As it goes with history, there are innumerable variables that influence an outcome. Here are some additional factors contributing to the evolution of the SPA:

  1. Moore’s Law — If it weren't for the steady improvement of personal computers over the decades, we simply wouldn't have web browsers that could keep up with the demands of full-fledged single page applications, which tend to have much greater memory, CPU, and GPU requirements than their old-fashioned counterparts. The evolution of the front-end is really the story of a focus-shift from the historically priviledged server to the commoditized client.
  2. RESTful Web ServicesREpresentational State Transfer is an architectural style over plain HTTP that encourages a predictable API for web services. Single page apps naturally require a clean separation between client and server. Unlike the old days when servers would generate and send complete web pages, HTTP endpoints are increasingly used for providing and processing data in a structured format like JSON. REST is really helping to formalize this new relationship.
  3. Browser Wars — Competition among browsers has accelerated the specification and availability of SPA-enabling features. Here's a cool visualization of new technologies and their adoption across the A-grade browsers.

Conclusion: The Next Mutation

DNA

"Angular is its own beast, beholden by none." — Anonymous message-board poster

It seems that the Single Page App train has left the station. At the time of writing, AngularJS is one of the most popular repositories on GitHub—across all languages. Numerous companies (including mine) are re-writing their enterprise UIs to be single page applications. So what's next?

Single Page App

Web browsers have come a long way. Modern ones offer a variety of APIs that enable the creation of the best user experiences software has to offer:

  1. WebGL — Use the client machine's GPU to render graphics.
  2. Web Audio API — Advanced creation and manipulation of sounds in the browser.
  3. File System API — A filesystem for your webapp to use.
  4. Web Workers — True multi-threading for JavaScript.

These are all leveraged by the best SPA frameworks and applications to create experiences that are indistinguishable from their "native" counterparts, from graphically-intensive games to collaborative document editors. But the work of ensuring an experience is a single page application still falls on the developer.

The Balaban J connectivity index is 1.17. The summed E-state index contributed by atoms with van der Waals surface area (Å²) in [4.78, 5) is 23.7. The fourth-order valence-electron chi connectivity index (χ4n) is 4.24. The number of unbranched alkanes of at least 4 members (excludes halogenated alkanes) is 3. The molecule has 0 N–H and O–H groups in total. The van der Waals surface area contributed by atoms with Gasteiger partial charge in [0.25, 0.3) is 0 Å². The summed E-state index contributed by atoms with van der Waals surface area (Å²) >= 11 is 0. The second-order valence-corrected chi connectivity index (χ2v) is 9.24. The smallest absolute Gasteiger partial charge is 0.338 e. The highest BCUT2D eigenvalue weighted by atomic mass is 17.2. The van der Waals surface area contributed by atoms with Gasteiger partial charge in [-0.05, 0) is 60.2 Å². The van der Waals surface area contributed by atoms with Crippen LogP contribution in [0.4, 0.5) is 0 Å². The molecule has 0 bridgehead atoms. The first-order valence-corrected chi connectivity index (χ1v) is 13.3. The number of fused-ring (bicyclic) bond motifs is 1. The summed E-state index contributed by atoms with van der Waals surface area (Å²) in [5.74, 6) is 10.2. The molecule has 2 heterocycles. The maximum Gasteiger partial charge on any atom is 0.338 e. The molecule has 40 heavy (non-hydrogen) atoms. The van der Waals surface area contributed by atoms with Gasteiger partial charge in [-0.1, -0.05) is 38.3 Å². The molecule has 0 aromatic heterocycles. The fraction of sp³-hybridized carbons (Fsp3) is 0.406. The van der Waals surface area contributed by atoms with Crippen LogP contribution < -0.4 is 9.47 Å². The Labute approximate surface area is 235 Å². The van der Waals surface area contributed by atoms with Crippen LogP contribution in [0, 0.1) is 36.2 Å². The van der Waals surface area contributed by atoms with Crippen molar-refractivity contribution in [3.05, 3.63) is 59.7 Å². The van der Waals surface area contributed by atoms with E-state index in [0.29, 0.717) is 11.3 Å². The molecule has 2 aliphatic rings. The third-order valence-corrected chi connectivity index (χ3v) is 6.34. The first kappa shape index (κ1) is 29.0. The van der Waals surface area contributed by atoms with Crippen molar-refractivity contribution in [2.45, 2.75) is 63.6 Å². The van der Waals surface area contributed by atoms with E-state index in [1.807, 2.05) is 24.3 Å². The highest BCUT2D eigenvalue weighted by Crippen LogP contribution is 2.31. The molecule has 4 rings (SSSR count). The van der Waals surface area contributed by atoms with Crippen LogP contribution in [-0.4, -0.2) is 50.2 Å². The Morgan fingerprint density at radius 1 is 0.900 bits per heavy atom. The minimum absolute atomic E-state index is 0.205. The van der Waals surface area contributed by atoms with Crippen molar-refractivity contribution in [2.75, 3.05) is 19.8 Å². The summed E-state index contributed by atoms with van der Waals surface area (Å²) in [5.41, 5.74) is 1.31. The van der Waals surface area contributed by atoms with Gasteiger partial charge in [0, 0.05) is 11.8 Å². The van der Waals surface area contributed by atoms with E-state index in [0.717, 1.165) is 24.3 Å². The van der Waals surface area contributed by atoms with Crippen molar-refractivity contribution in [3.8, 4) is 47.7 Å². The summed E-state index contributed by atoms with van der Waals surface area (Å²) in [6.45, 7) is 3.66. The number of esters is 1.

My wild speculation is that browsers will catch up with the way apps are now being designed. Recall that the "Single Page" in SPA is only there because the web wasn't designed for such richly interactive apps, it was designed for inert HTML documents strung together with hyperlinks. Today's apps aren't matched well to the environment in which they run; this is why there's such a smorgasbord of JavaScript app frameworks. The core building blocks of the web (HTTP, URLS, HTML) are probably here to stay, as they've proven to be a strong foundation for several generations of webapps.

It's up to the browser to absorb this latest shift. I think this will look like major SPA concepts such as routing, partial loading, and data-binding, migrating upwards into the web browser. This is already underway with Web Components: a collection of browser primitives that include DOM encapsulation, HTML templating, custom elements, and HTML imports.


This concludes the Evolution of the Single Page App series. It always helps me understand a thing better when I can see where it comes from. Again, a lot of this is based on Internet research about things that happenned when I was very young, so corrections are welcomed. Thanks!

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Caleb Sotelo
AUTHOR

Caleb Sotelo

I'm a Software Engineer and Director of OpenX Labs. I try to write about software in a way that helps people truly understand it. Follow me @calebds.